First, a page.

The New McCarthy?

Congressman Don Young (R-Alaska) embarks on a witch hunt of his own -- for environmentalists.

| Tue Sep. 22, 1998 12:00 AM PDT

"Are you now, or have you ever been, a member of the Sierra Club?" If Rep. Don Young (R-Alaska) has his way, government workers may soon be answering such questions under the glare of Congressional interrogation.

On July 28, Young sent a letter to the U.S. Forest Service in Albuquerque that sent shivers through environmentalists and civil libertarians alike. The Congressman demanded that Regional Forester Eleanor S. Towns answer a long list of questions about a controversial lawsuit that ended in a Forest Service decision to remove cattle from overgrazed range in three National Forests in Arizona and New Mexico. Young, the chairman of the House Resources Committee and a friend to ranching interests, wanted the names of all Forest Service employees involved in the case. But he wanted to know a lot more than that:

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13. Is the Forest Service aware of whether any of their employees are members of any organizations that are involved in these cases or contribute money to any of the organizations involved in these cases, including but not limited to the Forest Guardians, Southwest Center for Biological Diversity, The Sierra Club, the Wilderness Society or any local affiliated organization?...

17. Did any Forest Service, or any Department of Agriculture employees have any contact with the Forest Guardians or Southwest Center for Biological Diversity prior to the six days before the start of the Tucson hearing in April? If so, please identify the personnel and the nature of the contact.

18. Identify all Forest Service or Department of Agriculture personnel that were involved in this case.

Not surprisingly, environmentalists immediately dubbed Young's inquiry a "witch hunt" redolent of Joe McCarthy -- but to Young's chagrin, so did Western newspapers like the Santa Fe New Mexican, Lewiston (Mont.) Morning Tribune, Casper (Wyo.) Star-Tribune, and Arizona Daily Star.

"What's next?" cried Wilderness Society president William Meadows. "Library records? Video store rentals? Church membership? ...The First Amendment guarantees all Americans the freedom of association, and Congressmen are sworn to defend these rights, not undermine them. It will be a sad day when we have to start telling our bosses which groups we belong to."

"We think this is yet another outrageous example of Congressman Young using his position as chairman of the House Resources Committee to intimidate federal civil servants," charged Carl Pope, executive director of the Sierra Club. "He threatened budget cuts several months ago, now he's going after private associations. Frankly this question is none of his business."

Young insists he's making a legitimate inquiry into whether the Forest Service "has become a captive agency" to environmentalists; ranchers say they were shut out of negotiations leading to the grazing decision, and Young has said he suspects Forest Service employees leaked government documents to greens during the lawsuit (though he hasn't said why a public lands agency should be keeping any documents secret in the first place).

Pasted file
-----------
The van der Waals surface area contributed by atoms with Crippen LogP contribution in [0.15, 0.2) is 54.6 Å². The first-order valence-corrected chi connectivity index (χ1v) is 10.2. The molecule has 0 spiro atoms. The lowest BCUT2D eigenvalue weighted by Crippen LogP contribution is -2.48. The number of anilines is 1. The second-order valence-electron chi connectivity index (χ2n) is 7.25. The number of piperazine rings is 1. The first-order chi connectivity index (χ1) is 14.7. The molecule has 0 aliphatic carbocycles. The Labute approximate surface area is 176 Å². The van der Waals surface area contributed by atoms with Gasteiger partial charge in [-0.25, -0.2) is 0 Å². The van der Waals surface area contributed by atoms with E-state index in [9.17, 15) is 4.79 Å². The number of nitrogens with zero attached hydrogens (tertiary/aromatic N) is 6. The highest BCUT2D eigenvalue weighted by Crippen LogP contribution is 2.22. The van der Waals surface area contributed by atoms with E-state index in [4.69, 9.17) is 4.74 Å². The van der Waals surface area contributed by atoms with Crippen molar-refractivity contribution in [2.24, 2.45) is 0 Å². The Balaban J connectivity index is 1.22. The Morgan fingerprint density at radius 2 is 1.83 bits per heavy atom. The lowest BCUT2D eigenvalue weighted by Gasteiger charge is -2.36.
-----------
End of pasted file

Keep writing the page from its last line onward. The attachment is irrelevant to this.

Since the outcry hit the papers, Young has tried to put a softer spin on his inquiry. In an August 7 letter responding to the Santa Fe New Mexican, Young claimed he hadn't really asked for any list of employees' names (although his questions #17 and #18 clearly say to "identify personnel" who worked on the case or had contact with environmental groups). Instead, he explained in a Clintonesque wriggle, he asked only whether the Forest Service was "aware" of employees affiliated with such groups: "This only requires a yes or no answer."

Hairsplitting aside, some observers say the Congressman's queries may run afoul of the Constitution. "The Supreme Court has held that the chilling effect on membership that results when government employees or private citizens are required to disclose their membership or participation in political advocacy organizations can be great," says American Civil Liberties Union constitutional lawyer Ann Brick. "One of the reasons people are in a political advocacy association is so that others will know they are not speaking alone. Free association is an important First Amendment right, closely related to free expression; it gets the highest degree of protection."

Just yesterday Young got much of what he asked for, when Regional Forester Eleanor Towns responded with a detailed list of answers, including the names and credentials of all Forest Service employees who worked on the grazing case, but not those contacted by environmental groups just before the hearing -- and not a word about their environmental or political affiliations. "In fact," Towns noted in her letter, "the Privacy Act prohibits the Agency from maintaining records of such First Amendment information." As USFS spokeswoman Carolyn Bye told the Washington Times last month, "[Young] asked us if we're aware, and our response will be that we're not aware."

Nevertheless, the names of dozens of Forest Service veterans are now on Don Young's desk, and environmentalists say the Congressman's probe has succeeded in one of its true aims: spooking government workers who care strongly about the environment.

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